Farm City Day joins business people and farmers

Published 12:00 am Wednesday, November 23, 2011

By Darrell Blackwelder
For the Salisbury Post
SALISBURY ó Rowan County producers took time from their busy farming chores and met with area businessmen to celebrate Farm City Day Nov. 18. The celebration, sponsored by the Salisbury Kiwanis Club, brings the business community and producers together to recognize the contributions made by their farming community.
The program was highlighted by four producers providing information on their operation with The Day in the Life of an Agricultural Producer. Amie Baudoin, of Morgan Ridge Winery, explained the process of vinifera wine grape production. David Correll of Red Barn Market presented information on his operation and how he prepared his plantings for local farmers markets, while Kim Starnes spoke about how he and his son Jason maintained a large commercial poultry operation. Darryl Corriher concluded the program with traditional crops, grain and corn production.
Over the past few years, agriculture in Rowan County has become a diversified industry, ranging from wine grapes to producing baby chicks. Agriculture is also big business, providing nearly $50 million in income to Rowan County.
As Corriher lamented, ěGrowers are blue collar one day and a white collar worker the next.î Marketing and determining a fickle market can be as challenging as weather or insects.
Growers are constantly watching both markets and trends to make smart business decisions. Growers are also constantly trying to better themselves with increased yields.
Another highlight of the program is the crop yields contest sponsored by the Rowan County Chamber of Commerce. The contest is a bit of fun to see how much growers can yield on an acre. But, more importantly, it provides growers the chance to see varieties and techniques they can implement to increase their own yields. Johnny and Brian Moore, field crop producers in western Rowan County, had the highest yield in both wheat and soybeans in 2010 with 83.7 and 79.2 bushels per acre, respectively.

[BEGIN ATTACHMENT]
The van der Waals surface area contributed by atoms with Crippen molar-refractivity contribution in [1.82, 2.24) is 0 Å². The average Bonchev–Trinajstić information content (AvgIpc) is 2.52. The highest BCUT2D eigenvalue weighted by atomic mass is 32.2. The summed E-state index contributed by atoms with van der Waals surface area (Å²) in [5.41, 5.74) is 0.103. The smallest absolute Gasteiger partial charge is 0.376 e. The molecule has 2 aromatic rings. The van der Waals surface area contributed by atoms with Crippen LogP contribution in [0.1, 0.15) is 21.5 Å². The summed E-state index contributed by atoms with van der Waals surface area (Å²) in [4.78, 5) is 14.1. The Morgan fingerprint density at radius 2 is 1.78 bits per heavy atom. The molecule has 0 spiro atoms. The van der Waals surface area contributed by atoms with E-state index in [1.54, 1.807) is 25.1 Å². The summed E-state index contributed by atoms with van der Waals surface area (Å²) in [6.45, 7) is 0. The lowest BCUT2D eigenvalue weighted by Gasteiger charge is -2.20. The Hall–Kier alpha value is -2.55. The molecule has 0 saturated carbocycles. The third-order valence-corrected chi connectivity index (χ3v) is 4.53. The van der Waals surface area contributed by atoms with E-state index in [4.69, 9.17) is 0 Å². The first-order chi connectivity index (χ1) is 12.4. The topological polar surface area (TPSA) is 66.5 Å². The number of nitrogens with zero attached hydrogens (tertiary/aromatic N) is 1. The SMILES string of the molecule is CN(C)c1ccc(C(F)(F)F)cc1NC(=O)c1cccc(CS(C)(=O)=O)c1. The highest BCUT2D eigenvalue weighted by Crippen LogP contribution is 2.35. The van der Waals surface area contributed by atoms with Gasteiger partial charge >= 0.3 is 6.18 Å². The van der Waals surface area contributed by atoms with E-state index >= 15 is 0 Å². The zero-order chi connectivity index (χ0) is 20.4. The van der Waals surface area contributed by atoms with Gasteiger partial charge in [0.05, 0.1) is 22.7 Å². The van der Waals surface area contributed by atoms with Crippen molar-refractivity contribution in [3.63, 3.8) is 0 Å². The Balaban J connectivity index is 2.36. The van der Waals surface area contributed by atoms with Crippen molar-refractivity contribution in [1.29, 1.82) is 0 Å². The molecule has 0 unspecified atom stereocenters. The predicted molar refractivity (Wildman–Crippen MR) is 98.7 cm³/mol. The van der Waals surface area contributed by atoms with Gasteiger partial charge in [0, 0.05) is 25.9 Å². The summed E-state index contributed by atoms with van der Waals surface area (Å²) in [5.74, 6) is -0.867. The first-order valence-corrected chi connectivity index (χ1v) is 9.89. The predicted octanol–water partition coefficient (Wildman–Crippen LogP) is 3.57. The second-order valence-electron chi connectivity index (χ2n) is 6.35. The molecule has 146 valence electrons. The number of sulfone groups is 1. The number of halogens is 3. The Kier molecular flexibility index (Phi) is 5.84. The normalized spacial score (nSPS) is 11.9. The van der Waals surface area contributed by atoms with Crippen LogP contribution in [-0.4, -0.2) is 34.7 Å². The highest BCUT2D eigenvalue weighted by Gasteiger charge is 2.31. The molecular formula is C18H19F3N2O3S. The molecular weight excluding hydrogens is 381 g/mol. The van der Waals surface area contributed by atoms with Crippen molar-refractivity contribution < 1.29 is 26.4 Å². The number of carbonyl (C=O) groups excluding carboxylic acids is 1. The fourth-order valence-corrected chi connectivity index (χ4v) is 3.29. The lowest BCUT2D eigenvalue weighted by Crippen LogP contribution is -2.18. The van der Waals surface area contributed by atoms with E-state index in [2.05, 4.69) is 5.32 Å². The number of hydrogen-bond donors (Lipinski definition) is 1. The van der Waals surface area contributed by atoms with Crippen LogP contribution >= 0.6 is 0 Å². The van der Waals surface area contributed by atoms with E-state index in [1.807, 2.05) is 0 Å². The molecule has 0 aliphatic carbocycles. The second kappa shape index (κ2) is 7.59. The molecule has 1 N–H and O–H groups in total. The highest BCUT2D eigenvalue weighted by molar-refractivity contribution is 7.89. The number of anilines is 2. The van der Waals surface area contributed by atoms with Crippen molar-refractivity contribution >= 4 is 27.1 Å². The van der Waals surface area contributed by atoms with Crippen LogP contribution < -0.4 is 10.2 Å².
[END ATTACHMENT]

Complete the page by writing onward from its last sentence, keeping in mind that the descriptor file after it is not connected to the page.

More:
Recognizing youth in agriculture is also an important part of Farm City Day. The 2011 Rowe McNeely Animal Science Award, sponsored by the Salisbury Kiwanis Club, went to Jacob Karriker for his outstanding work with livestock. The Jim Graham Junior Exhibitor award, a new youth award, sponsored by the Rowan County Fair Association, was presented to Jacob Watson.
Below are some Rowan County agricultural statistics you may find of interest.
There are approximately 983 farms in Rowan County.
The average farm size is 118 acres.
Harvested cropland acreage in Rowan County is 56,000 acres.
56 ó Average age of Rowan County producer.
119 ó Rowan County female producers.
Rowan County ranks eighth in the state for all cattle.
In 2010, Rowan County produced 19,000 acres of hay, 16,000 acres of soybeans and 7,000 acres of field corn.
Darrell Blackwelder is the County Extension Director with horticulture responsibilities with the North Carolina Cooperative Extension Service in Rowan County. Learn more about Cooperative Extension events and activities by calling 704-216-8970 Facebook or online at